Ketubat Benin Dichrin and Motar Dinar

Ketubot (10:2) | Yisrael Bankier | 12 years ago

One of the implicit terms of a ketubah is that the woman’s sons will inherit her ketubah. This means that if she dies before her husband, her husband still inherit the ketubah. If however he then dies, her sons will inherit that value aside from the even distribution of the estate. The implications of this decree are only really felt when the estate is to be divided amongst sons from different marriages. This is discussed in the tenth perek.

The Gemara (52b) explains that the reason for the takana of ketubat benin dichrin was that Chachamim were concerned that a girls father would be resistant in given her a large nedunya (dowry). He might be concern that his future son in law would inherit it and children from another marriage eventually inherit the bulk of it. Ketubat benin dichrin was therefore instituted to dispel such concerns from the father. 

The principle amount and anything extra the husband added to theketubah was also included to decree of ketubat benin dichrin for if it were not, there was still a concern that the bride’s father would refrains: “if my future son-in-law is holding back, so will I.” Interestingly the Gemara asks that in a case where a nedunya is not given, then ketubat benin dichrin should not apply to the principle and addition to the ketubah provided by the husbad. Nevertheless the Chachamim did not differentiate in their gezeiralo plug.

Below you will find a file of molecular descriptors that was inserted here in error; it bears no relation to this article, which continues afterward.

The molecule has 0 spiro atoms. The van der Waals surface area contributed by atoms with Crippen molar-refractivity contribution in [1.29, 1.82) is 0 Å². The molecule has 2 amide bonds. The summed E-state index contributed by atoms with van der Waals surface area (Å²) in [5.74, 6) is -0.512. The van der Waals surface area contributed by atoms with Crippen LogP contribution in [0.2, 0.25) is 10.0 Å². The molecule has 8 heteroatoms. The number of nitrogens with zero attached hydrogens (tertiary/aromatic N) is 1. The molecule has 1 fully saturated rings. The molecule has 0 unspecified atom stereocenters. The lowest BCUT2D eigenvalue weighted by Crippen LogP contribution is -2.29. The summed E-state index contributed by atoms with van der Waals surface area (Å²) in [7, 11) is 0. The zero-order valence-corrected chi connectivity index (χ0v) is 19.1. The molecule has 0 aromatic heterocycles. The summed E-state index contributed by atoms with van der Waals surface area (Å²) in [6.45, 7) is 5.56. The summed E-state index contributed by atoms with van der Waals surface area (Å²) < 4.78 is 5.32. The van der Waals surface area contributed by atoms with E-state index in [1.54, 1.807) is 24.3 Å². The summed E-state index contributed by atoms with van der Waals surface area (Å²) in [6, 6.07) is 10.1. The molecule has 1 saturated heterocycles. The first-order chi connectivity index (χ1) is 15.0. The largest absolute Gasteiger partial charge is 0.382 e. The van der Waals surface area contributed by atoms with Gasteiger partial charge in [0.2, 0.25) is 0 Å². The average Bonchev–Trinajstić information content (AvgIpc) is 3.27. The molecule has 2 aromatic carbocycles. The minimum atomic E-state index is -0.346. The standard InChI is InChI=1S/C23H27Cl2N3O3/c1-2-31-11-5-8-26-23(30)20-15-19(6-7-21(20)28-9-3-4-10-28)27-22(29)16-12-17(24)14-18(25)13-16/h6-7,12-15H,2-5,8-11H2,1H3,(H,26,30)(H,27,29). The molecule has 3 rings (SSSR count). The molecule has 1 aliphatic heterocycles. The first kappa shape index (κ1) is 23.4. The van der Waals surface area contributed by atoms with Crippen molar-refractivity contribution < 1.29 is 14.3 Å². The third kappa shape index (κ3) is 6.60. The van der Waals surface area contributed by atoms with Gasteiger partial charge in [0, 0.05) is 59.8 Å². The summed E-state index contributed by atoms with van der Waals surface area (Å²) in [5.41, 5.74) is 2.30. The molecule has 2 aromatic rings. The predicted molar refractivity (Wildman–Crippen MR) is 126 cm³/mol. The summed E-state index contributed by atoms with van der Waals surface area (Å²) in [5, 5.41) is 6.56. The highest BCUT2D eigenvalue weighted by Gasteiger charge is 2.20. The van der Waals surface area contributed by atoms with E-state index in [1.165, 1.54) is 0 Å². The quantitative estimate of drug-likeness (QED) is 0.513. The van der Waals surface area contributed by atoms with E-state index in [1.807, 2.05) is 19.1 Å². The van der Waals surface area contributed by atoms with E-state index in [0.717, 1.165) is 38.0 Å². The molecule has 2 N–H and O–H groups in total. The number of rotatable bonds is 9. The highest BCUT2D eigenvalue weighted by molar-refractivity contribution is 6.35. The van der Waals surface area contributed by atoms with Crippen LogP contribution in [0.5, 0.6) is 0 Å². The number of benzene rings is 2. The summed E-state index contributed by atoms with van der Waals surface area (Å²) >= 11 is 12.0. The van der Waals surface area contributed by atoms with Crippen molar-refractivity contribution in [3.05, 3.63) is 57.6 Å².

We have however learnt that there are limits to this takana. The Mishnah taught (10:2) that in a case where two groups of sons inherit there mother’s ketubot and there is only enough in the estate to cover the ketubot then the takanaof ketubat benin dichrin does not apply and the estate is distributed evenly (aside from the bechor). The reason is that the Chachamim did not want to institute the takana at the expense of doing away with the biblical laws of inheritance. If however there is one extra dinar (motar dinar) in the estate then the takana would apply.

With this in mind a question is raised on a ruling of the Rambam. If one instructs, when on his deathbed, that some of his property be given away (matanat schiv mera), the gift is effective. The Rambam (Ishut 19:13) rules that if one does so while all his property, then it does not include the basic condition of the ketubah. For example his wife and children as still supported by the estate and, relevant to our discussion, ketubat benin dichrin still applies. The question raised on this ruling is that once everything is given ways, there will be no longer be anything left over after – no motar dinar – so how then can ketubat benin dichrin still apply?

The Hafla’ah (111) answers, that the requirement of motar dinar was because the Chachamim did not want their takana to be the cause of effectively uprooting biblical inheritance. In this case however, even without ketubat benin dichrin, there would be nothing left for biblical inheritance. In other words, the takana would not be the cause; therefore the takana is still in place.

The Avnei Miluim (111:11) however provides a different answer. He explains that yerusha comes into affect at the point of death whereas matanat schiv mera is effective after death. This means at one point the yorshim inherit the estate and the recipient of the matana receives his gift from them. It follows then that the yerusha doraita is still preserved (albeit for a short time) consequently there is no issue with maintaining ketubat benin dichrin.


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